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Vayishlach(Genesis 32:4-36:43)

Reuben - A Model of Repentance

Jacob's eldest son Reuben seems like an unfortunate figure in the Torah. As the first-born son, his tribe was destined to be the tribe of the Kingship and Priesthood. However, because of one sin in this week's Torah portion, that of moving his father's bed, he lost these honors. Yet Reuben's reaction to his sin gives him a special place in Torah literature as an example of repenting from sins. The Midrash quotes the first verse in the Book of Hoshea, who was a descendant of Reuben. "Return, Israel, to HaShem Your God." (1) The Midrash explains why a descendant of Reuben in particular, was chosen to call the Jewish people to teshuva (repentance). It points out that when the brothers sold Joseph as a slave Reuben was not present because he was busy fasting and repenting his sin: "The Holy One, Blessed be He, said: No man had ever sinned before me and repented, and opened with repentance, by your life, your descendant will stand and begin with teshuva..." (2)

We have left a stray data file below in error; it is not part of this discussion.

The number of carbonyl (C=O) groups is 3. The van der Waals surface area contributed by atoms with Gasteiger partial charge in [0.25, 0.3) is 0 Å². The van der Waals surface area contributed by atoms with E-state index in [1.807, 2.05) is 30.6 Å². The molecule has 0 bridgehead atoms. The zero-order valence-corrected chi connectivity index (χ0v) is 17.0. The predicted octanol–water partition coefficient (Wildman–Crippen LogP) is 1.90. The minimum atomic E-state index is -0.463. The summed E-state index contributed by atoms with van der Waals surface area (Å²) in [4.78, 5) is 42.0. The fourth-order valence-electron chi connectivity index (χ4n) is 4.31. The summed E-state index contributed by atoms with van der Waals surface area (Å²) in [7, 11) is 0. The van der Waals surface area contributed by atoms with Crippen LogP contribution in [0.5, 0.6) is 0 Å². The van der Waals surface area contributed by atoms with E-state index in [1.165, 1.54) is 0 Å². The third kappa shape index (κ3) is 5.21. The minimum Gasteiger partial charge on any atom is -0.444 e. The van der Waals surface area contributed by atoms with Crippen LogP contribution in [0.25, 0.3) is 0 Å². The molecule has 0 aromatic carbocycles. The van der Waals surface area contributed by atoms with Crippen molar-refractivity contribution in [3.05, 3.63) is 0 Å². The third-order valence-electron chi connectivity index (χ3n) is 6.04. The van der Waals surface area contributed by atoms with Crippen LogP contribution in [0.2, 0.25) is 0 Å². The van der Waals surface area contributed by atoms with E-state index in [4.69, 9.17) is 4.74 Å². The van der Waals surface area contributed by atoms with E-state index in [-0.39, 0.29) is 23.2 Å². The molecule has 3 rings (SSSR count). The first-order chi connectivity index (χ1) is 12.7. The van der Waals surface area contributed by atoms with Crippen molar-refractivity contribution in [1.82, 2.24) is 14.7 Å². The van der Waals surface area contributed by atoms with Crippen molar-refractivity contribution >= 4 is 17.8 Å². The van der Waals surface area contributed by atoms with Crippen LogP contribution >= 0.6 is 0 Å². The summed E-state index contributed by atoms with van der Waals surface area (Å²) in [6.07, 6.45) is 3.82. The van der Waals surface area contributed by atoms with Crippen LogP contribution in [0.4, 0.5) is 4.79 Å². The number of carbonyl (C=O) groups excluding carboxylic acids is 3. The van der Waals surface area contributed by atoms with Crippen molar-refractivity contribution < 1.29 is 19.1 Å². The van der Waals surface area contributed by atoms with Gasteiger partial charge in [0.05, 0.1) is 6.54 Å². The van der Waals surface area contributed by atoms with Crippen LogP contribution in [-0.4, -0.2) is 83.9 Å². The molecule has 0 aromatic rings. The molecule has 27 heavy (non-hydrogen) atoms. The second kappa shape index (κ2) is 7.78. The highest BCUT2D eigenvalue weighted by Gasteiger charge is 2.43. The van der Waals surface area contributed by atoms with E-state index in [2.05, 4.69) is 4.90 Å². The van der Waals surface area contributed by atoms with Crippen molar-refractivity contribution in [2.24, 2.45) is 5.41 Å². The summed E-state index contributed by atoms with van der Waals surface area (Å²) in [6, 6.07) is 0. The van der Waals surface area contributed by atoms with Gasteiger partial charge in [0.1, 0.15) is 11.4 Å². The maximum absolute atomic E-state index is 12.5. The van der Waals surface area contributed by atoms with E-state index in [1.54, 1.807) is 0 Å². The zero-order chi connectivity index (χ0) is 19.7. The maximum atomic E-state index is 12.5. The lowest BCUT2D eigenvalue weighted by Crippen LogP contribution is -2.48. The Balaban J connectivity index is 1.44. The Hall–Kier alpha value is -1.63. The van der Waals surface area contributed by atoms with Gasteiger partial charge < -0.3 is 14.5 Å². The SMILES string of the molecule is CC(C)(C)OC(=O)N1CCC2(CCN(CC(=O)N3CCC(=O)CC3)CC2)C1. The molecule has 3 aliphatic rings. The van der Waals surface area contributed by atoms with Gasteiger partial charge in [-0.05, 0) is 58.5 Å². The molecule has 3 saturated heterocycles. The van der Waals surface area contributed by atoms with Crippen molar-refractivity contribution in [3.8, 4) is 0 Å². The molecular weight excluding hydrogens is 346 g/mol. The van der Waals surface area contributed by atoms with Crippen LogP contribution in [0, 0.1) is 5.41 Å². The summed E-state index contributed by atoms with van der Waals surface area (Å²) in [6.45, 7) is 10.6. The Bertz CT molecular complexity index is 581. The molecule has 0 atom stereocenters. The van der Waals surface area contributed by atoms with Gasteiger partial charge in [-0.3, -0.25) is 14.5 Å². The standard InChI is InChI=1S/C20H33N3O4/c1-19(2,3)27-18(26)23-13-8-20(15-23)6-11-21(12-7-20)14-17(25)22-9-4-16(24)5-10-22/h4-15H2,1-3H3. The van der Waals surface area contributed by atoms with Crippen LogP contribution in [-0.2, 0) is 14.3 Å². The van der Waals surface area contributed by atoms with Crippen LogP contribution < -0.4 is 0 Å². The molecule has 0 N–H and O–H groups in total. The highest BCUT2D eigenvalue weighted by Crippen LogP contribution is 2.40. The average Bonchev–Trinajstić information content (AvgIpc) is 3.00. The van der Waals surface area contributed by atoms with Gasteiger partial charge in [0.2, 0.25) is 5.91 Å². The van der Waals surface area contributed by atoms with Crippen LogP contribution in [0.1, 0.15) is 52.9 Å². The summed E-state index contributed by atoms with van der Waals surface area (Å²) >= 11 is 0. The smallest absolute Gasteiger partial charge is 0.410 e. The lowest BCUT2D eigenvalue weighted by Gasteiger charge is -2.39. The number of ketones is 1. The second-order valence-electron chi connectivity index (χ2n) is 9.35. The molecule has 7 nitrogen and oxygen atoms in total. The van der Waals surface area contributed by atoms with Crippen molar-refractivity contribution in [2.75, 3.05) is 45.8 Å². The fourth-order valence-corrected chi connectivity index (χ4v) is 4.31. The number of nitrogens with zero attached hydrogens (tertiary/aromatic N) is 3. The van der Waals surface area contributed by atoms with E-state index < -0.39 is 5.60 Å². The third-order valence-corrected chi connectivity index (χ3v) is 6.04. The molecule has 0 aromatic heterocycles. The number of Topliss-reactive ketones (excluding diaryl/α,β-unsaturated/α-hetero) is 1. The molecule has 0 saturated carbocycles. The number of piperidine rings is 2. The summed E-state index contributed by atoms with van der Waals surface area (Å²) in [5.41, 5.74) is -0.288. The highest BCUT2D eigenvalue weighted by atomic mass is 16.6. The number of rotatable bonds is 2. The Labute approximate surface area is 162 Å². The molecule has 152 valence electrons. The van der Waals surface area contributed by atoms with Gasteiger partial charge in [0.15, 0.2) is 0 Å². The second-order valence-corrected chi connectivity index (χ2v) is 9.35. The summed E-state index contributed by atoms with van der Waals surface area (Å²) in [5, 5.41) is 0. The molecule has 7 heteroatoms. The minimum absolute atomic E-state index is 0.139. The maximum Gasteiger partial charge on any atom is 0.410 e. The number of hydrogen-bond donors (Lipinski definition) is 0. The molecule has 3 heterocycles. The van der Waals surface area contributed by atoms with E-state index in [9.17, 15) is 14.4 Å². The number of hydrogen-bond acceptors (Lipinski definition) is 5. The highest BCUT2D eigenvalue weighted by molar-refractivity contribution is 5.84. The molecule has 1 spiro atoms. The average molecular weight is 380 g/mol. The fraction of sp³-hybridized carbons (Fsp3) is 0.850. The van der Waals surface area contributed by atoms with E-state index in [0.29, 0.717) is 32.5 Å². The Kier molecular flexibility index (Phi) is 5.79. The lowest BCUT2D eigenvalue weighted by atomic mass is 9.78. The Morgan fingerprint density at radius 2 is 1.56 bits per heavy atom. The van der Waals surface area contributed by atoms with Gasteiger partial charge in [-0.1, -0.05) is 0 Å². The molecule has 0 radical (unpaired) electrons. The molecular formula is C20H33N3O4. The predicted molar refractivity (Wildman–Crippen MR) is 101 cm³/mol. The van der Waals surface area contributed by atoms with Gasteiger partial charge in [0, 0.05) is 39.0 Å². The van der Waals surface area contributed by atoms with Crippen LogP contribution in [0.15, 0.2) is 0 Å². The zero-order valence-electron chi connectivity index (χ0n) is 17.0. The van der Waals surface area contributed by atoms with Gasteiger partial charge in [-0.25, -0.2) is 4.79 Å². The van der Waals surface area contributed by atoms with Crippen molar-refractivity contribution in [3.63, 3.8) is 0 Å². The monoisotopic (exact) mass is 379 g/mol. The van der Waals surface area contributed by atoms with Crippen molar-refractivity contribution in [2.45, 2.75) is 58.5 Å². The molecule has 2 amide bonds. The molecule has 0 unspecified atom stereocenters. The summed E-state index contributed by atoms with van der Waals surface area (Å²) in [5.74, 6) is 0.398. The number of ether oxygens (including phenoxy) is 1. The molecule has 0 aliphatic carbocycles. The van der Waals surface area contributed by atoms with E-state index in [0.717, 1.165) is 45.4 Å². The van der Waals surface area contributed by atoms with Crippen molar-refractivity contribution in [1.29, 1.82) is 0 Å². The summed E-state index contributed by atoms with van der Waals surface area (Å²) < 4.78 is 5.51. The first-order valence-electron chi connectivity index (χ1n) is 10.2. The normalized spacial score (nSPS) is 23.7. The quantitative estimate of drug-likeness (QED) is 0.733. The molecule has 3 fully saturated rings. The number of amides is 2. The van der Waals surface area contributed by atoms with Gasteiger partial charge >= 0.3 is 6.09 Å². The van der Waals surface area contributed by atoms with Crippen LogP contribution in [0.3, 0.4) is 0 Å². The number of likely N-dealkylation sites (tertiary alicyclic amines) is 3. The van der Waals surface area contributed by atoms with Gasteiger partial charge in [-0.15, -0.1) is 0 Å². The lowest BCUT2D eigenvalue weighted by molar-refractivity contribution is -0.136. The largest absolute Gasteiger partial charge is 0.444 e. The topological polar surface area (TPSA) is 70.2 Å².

The commentators point out a glaring problem with this Midrash: Reuven was not the first person to do teshuva - Adam repented for his sin of eating the fruit and Cain repented for killing Abel,(3) accordingly what does the Midrash mean when it extols Reuben as the first person to repent?! They answer that the circumstances that led to the teshuva of Reuben were very different from those of Adam and Cain. In the case of Adam, he only repented after God told him that he had gravely sinned and enumerated the numerous negative consequences of the sin. Likewise with regard to Cain, he did not initially admit that he sinned. He only repented after God informed him of the gravity of what he did and the subsequent punishment that he would suffer. Thus there were two factors that negated the power of the repentance of Adam and Cain; firstly it did not come from their own recognition of their sin, rather God had to inform them of this; secondly, their repentance was motivated by fear of the punishments that they would receive for their sin, and far less due to a genuine regret that they had contradicted God's will.

Reuben's repentance was a result of very different circumstances. Firstly Reuben was not informed of his sin by God in the same way that Adam or Cain were. Moreover, he was only rebuked by Jacob many years later when he blessed his sons at his deathbed. Therefore, Reuben's repentance came from his own recognition of the error of his action in moving his father's bed. Moreover, unlike Adam and Cain, his repentance was not motivated by fear of punishment, rather by a genuine regret that he had distanced himself from God. Thus when the Midrash says that Reuben opened in repentance, it means that he was the first to initiate repentance without having to be told that he sinned. Moreover, he was the first to repent 'leshem Shamayim' that is purely because he realized that what he had done was against God's will.